People of Chelsea: Ron Silverstein and Carl Iraola – Jack’s Men Shop, Closed March, 2020. What Timing!

By Darlene DeVita

(The following is one in a series of sneak peeks at the upcoming People of Chelsea additions by Photographer Darlene DeVita. The new work will ultimately appear on the fence of the Chelsea Public Library (CPL) this fall in a collaboration between the People of Chelsea project and the CPL.)

Ron: I’ve been here for 35 years. It’s a 100-year-old family business, not in Chelsea but as a family business in the Boston area. We started as a Haberdashery, then to Army-Navy, to dress gear, dress shoes, dress suits, and then started my own store here 35 years ago. I started by bringing in fashion jeans and fashion sneakers, Hip-Hop lines. We just built it up, literally geared directly to the local consumer. It was a match made in heaven listening to what they liked and didn’t like. Carl’s been me for the majority of the time.

I live in Sharon, MA. It’s an hour commute every day, but, with the storms, it’s a three hour commute.

Carl: I was born and raised in Chelsea. A friend asked me to work here for a summer job. I didn’t know anything. I was a mess. I came here nervous, I didn’t know how to talk to people, and I had my own way of dressing. But, it was a match made in heaven. Now I live on Chelsea St. in Everett! Back in the day, it was much different than it is now. Back in our day, you had all the drug dealings. The area we grew up in, Essex St., was the prime spot. It was way different. Nowadays, there are stabbings and shootings. Back-in-the-day if there were ever a problem, everybody would just handle it with a fist. And that’s how it was. We used to have block parties in Quigley Park. In the summer, everybody used to park their cars with the music on; everybody was skateboarding, bikes, everyone got along. It was really fun.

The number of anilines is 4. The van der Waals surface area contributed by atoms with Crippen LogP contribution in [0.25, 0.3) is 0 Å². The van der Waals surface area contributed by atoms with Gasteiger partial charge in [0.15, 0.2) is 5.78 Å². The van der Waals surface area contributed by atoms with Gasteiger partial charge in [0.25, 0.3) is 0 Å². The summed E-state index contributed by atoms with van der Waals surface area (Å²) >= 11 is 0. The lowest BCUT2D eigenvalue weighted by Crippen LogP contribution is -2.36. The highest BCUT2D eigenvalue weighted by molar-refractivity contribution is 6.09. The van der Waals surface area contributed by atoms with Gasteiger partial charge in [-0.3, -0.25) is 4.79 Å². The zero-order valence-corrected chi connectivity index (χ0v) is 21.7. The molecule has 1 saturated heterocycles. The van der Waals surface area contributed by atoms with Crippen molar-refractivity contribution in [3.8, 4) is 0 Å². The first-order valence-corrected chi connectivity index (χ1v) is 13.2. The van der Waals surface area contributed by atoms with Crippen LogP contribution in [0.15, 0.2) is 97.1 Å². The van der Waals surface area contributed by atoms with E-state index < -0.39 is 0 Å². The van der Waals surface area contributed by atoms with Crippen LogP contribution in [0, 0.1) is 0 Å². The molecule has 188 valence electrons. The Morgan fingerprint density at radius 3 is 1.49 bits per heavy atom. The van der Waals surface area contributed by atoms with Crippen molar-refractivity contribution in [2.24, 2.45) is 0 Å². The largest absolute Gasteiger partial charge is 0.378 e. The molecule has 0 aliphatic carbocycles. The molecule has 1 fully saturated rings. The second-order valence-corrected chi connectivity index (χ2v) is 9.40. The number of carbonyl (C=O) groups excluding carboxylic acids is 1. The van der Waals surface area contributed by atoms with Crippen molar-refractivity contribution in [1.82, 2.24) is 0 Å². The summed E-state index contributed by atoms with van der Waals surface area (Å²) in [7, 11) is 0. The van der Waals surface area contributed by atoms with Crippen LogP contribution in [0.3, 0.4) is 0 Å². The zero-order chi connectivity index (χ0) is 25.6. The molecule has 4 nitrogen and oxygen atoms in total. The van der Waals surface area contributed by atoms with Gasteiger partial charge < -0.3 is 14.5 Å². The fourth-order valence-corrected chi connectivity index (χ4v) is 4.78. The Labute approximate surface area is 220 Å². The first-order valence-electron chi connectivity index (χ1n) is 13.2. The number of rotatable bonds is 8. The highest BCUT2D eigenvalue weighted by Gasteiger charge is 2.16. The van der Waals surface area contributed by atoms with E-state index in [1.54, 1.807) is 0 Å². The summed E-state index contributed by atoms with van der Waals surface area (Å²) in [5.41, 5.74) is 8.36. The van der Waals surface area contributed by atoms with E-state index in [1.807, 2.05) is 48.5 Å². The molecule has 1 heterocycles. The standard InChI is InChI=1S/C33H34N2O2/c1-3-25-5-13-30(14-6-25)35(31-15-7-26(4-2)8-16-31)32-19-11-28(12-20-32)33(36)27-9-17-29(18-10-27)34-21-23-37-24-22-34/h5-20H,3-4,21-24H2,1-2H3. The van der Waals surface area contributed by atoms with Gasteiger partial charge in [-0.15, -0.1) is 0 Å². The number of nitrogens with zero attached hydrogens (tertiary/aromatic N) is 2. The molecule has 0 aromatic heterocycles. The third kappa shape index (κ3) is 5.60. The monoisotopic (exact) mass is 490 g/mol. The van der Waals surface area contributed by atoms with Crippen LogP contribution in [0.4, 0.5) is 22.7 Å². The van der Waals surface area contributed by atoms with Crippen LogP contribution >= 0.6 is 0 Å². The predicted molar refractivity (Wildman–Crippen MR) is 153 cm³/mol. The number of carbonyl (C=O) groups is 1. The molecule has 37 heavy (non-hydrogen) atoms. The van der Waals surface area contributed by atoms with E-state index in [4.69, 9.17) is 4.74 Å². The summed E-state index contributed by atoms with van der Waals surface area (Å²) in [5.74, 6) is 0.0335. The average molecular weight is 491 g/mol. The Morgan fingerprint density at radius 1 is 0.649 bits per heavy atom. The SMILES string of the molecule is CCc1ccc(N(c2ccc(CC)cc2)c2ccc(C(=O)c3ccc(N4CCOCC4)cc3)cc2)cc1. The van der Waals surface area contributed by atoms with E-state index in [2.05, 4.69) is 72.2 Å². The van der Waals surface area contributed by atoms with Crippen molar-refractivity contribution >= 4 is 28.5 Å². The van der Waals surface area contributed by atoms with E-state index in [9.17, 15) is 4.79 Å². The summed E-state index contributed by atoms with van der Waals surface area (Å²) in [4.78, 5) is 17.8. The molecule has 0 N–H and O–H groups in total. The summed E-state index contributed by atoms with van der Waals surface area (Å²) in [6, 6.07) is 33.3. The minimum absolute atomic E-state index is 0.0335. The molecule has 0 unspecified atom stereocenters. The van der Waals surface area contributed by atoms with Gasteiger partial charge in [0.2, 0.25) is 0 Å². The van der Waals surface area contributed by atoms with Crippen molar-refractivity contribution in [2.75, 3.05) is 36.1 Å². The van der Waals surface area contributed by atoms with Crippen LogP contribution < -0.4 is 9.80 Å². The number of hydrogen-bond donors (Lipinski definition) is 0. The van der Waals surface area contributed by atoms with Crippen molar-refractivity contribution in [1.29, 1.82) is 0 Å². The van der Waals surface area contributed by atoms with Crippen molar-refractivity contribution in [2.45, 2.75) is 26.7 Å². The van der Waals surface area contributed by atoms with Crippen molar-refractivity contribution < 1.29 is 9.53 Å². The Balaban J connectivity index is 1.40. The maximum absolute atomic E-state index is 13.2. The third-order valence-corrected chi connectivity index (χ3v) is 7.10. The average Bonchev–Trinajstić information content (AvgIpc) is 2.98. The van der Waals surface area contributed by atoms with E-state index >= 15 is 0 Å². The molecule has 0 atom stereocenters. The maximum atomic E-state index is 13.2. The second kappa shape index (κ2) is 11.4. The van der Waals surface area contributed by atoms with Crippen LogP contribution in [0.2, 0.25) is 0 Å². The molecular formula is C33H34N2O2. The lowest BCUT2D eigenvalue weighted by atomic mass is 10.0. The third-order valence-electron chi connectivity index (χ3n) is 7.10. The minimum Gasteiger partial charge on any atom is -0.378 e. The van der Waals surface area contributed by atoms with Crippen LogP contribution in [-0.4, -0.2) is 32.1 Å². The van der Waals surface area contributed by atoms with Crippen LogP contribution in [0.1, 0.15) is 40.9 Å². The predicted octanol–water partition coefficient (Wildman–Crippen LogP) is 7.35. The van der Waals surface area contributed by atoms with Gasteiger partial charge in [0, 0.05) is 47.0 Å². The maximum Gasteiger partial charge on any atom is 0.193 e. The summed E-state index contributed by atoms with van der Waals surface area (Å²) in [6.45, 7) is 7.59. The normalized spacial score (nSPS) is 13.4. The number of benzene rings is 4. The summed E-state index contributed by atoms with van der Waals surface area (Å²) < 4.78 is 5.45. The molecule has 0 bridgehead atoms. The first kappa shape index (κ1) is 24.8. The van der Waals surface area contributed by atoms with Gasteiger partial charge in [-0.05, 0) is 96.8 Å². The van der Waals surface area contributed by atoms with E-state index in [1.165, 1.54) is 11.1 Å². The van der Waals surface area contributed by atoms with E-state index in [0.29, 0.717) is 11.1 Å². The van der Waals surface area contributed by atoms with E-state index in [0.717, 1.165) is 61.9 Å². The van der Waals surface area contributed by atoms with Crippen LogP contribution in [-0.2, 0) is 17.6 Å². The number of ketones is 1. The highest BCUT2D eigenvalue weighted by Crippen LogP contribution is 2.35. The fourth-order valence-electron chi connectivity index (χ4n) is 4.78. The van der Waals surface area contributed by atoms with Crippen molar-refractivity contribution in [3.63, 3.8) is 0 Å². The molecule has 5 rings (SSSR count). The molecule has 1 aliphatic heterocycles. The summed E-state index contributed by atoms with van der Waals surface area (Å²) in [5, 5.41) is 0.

Ron: Back in the day, it was 100% Puerto Rican. They were here with their neighbors and would talk about home and being here in a positive respect. This is their home, an extension of the island; everybody was comfortable. Then the rents went up. Puerto Rico being an island, also being Americanized, this culture didn’t want to pay higher rent if they could get something cheaper, so they moved out. The people who moved in were Central Americans who wouldn’t mind living with two families in one particular home to afford a higher rent. It’s been like that for a long time, and that’s the way it is today. When I first started, it was a lot rougher. I had a guy sitting outside here with a pit bull selling drugs. Fifteen years ago, it started getting better when (city manager) Jay Ash started to get more serious about the environment, clean it up for everybody, and it worked. But, there were multiple reasons I decided to retire. They’re gentrifying the area. A lot of the stores have been here for 30 years and we were used to a certain kind of customer. The stores are geared towards a certain level of income, type of personality. Half of Chelsea has left because rents have gotten so high you can only fit so many families into an apartment, so now they can’t afford it. More Yuppie kids are moving in. The majority of the new customer that is consuming half the population are not shopping here. That street used to be so packed on Saturday. You couldn’t even walk on the street there were so many people. Immigration policy is pushing them out, and the higher rents are pushing them out and slowing down the traffic flow. The internet has made smaller retail less viable. And with the pressure of fewer customers and the pressure of the manufacturers wanting to cut us out, gentrifying the area…it’s time for me to end. I’m 58. I’ve been here for 35 yrs. 

The biggest change I’ve seen is Chelsea going from being an area that was a lot rougher to a cleaned-up city. They got control of the meth clinic, they have made Chelsea a better place to live for the people who could afford it, but they displaced a lot of people that couldn’t. 

I had people come to me in the end to say “good-bye.” One kid told me that I helped support him and his mom when they didn’t have anything, and that check he would make got them through. ‘You gave me a work ethic that I always kept to heart. I always applied that work ethic’. Now he has 14 kids working under him. He works for a biotech company, and he’s killing it. I haven’t hired any employee from outside of Chelsea. 

It was a great journey.

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